Letters to the Editor 14/02/2024

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Dear editor, 

Is it true that Australian students with HEC debts pay more tax than some large foreign companies? Just asking for taxpayers. 

Margaret Wilkie,  

Peregian Beach. 



Dear editor,  

On Australia Day I was sharing traditional lamb chops and pavlova with my neighbours thinking on the annual division about the Day’s commemoration when we are supposed to be emphasising that we are one, but we are many – unity in diversity. 

Perhaps, I’m naïve offering this simple suggestion. 

We move the public holiday on New Year’s Day to the day before – New Year’s Eve – usually a more popular festive occasion. 

The public holiday on January 1 becomes Australia Day. 

After all that is the date in 1901 when we became one with the Federation of the colonies to form a new nation called the Commonwealth of Australia. 

The term Commonwealth was chosen by our forebears from names including ‘Federated Australia’ which sounds like a union to me! 

Another was ‘The Australian Dominion’ which sounds like living in a medieval lord’s manor as we were still classed as British subjects on our passports. 

We were not uniting out of fear or after the bloodshed of winning our freedom in a revolutionary war against England but out of the desire for the common good – sharing the common wealth of Australia.  

That’s still us isn’t it with our constitutional monarchy? 

Now, I wonder who I’ve unintentionally offended which seems to govern decision making these days. 

Garry Reynolds, 

Peregian Springs 



Dear editor,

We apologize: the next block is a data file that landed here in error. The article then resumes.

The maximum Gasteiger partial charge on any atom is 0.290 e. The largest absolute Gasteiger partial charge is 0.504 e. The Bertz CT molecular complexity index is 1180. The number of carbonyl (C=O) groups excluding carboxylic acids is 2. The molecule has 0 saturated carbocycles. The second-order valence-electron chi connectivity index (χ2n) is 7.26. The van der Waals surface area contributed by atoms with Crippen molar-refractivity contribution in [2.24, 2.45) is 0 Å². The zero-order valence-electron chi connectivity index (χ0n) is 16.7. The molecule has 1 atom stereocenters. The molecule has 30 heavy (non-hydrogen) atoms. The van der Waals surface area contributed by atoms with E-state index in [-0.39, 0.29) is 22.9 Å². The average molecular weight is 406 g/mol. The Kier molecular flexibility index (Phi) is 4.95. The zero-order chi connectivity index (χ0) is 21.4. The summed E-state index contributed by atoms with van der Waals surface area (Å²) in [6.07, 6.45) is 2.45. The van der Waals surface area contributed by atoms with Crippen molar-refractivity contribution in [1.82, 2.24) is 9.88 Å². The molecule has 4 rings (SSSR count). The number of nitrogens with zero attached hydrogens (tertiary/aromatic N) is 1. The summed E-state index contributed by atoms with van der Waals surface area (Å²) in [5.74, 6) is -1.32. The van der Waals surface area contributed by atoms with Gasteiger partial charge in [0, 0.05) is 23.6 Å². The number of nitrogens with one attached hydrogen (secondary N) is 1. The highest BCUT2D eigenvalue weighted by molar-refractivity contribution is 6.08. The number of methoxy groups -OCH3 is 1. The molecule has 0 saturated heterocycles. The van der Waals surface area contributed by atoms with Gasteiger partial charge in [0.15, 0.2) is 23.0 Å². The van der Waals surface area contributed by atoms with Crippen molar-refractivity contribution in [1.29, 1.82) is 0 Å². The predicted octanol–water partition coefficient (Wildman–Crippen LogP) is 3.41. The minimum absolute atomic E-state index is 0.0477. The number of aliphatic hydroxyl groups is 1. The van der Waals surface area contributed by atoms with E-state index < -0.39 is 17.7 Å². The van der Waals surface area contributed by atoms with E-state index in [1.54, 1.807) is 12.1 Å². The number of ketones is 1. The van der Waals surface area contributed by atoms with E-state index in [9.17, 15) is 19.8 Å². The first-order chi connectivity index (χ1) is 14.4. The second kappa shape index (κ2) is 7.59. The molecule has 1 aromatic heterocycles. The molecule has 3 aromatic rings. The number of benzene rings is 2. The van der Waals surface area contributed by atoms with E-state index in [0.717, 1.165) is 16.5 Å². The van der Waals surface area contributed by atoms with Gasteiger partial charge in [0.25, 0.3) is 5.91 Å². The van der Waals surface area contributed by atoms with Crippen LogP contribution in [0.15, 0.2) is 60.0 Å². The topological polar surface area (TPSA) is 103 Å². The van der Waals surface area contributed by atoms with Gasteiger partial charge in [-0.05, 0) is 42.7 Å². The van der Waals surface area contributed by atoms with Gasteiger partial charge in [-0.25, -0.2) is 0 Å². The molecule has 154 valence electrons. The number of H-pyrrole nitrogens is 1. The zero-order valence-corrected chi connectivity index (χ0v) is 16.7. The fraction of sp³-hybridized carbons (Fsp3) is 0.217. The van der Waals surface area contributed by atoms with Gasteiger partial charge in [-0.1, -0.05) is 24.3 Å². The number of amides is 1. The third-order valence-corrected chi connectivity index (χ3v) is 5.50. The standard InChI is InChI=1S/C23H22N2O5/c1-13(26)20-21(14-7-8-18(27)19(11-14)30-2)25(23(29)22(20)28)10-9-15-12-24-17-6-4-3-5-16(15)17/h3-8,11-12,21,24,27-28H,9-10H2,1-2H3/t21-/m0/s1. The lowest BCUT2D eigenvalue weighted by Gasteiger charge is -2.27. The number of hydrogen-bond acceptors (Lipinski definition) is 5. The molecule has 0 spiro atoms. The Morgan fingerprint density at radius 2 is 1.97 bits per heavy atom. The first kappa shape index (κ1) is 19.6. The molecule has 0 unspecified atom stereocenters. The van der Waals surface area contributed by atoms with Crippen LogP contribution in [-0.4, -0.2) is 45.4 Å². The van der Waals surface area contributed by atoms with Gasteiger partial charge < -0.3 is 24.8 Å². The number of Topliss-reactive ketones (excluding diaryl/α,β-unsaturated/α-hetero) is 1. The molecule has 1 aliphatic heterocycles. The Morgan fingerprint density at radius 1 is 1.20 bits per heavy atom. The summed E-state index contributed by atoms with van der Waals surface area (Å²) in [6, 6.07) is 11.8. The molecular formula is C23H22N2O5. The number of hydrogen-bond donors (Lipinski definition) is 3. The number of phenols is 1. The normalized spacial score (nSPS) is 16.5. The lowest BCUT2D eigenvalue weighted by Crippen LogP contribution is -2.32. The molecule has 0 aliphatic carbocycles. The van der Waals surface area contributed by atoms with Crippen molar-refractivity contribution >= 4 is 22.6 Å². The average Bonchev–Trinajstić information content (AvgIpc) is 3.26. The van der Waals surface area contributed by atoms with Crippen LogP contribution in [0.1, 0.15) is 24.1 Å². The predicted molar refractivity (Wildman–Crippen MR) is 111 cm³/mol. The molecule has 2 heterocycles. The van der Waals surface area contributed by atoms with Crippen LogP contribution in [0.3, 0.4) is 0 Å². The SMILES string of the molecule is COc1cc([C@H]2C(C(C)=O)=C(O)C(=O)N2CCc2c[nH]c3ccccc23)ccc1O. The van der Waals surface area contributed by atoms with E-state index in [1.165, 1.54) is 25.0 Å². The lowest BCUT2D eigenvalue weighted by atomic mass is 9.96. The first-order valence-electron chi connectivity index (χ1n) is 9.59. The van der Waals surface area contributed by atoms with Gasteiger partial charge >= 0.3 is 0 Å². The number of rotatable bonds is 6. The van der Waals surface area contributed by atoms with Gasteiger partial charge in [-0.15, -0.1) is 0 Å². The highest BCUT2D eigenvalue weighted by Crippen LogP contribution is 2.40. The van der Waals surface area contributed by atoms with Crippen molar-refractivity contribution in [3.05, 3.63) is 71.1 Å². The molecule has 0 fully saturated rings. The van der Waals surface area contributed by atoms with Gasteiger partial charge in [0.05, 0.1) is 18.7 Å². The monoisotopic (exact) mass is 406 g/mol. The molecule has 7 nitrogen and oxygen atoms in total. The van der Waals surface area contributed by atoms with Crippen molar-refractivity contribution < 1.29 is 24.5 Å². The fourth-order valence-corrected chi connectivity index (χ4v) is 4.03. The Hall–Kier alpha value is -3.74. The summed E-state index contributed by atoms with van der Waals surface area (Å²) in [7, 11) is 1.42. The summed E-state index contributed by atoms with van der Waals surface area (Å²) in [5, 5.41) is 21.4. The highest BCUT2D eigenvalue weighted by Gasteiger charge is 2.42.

The World’s Greatest Shave is arguably Australia’s favourite fundraising campaign spanning 26 years – with more than two million Australians taking part by shaving, cutting, and colouring their hair, to raise vital funds for the Leukaemia Foundation and people living with blood cancer, in Australia. 

The World’s Greatest Shave, however, wasn’t immune to the devastating impact of Covid, which created the most formidable challenge the campaign has faced in its 26-year history.  With the World’s Greatest Shave being the single biggest source of income for the Leukaemia Foundation, the organisation took a significant hit and saw fundraising figures drop dramatically. 

The World’s Greatest Shave had to pivot, and this year we farewell the beloved chins as we launch a new era of the campaign, with a vibrant, bold, contemporary, and more personal approach – to support the growing number of Australians impacted by blood cancer. 

The new-look World’s Greatest Shave celebrates the everyday heroes in our community doing ‘bloody beautiful’ acts of shaving, cutting, colouring, or donating. The new creative direction will feature real human participants and a catchy new slogan ‘That’s Bloody Beautiful’, which will resonate more deeply with Australians. 

More than 140,000 Australians are currently living with blood cancer. Incidence of blood cancer has soared by 47 per cent in the past decade, making it a significant public health issue in Australia.